top of page

If I Get a Harness for My Dog, Will That Make Him Pull More?

Updated: Jul 24, 2023

Myself and other dog trainers I know get asked this question quite often when the topic of harnesses comes up during our training sessions. And to cut to the chase, the short answer is no. But the longer answer is that any tool or product (excluding items designed to inflict pain) you use will require time, practice, patience, and the right training methods to help you and your dog reach your goals together.

Dog wearing a red nylon harness and a dual black leash attached

Should you decide to get a harness and walk your dog with it instead of a collar, an irrefutable argument for harnesses is that they are a far safer option as they relieve your dog's neck of any pressure (especially with growing puppies) as well provide a more secure option to a collar that could potentially slip off or break with enough pulling or pressure. The most ideal harnesses, particularly Freedom (No Pull) Harnesses will come with a clip at the back, as well as the front. Both clips can be used together in unison with a double-clip leash to better guide heavy pullers, and the front clip on its own can also be relied on to guide an eager, happy-go-lucky dog by redirecting their chest and body towards you so that you can further guide them. The back clip can also be used as you work your way to more and better communication with your dog on walks (a must!), but this is where a lot of pet parents will think that harnesses encourage pulling, seeing how sled dogs wear them to do their job and for good reason.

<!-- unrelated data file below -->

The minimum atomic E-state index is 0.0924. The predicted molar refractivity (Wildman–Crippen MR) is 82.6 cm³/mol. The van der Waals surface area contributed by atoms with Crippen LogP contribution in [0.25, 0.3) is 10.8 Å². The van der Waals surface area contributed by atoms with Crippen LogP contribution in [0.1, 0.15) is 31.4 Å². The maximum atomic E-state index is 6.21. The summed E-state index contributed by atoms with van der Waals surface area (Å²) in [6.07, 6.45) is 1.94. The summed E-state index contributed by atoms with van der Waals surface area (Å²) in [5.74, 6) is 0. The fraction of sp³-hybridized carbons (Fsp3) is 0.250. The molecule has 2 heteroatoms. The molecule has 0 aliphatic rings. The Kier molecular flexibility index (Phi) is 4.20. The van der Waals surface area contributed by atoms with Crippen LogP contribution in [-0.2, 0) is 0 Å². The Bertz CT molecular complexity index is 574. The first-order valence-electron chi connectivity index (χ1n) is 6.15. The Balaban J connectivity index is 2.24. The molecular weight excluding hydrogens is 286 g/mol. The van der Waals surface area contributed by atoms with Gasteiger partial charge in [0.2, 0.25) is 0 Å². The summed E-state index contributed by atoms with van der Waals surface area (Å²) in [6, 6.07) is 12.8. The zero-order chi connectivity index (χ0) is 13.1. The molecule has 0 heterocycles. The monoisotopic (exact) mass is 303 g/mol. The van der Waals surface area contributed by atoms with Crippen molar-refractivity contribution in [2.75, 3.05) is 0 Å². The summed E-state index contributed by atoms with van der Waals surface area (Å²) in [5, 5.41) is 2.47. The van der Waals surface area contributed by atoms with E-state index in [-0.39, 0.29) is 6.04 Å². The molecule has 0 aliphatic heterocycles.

Even if you were to not at all consider the suggestion that harnesses make for a better training and walking tool, ultimately if you have a dog that is already pulling on their collar, switching to a harness will at the very least add a layer of safety to your outings.

Comments


bottom of page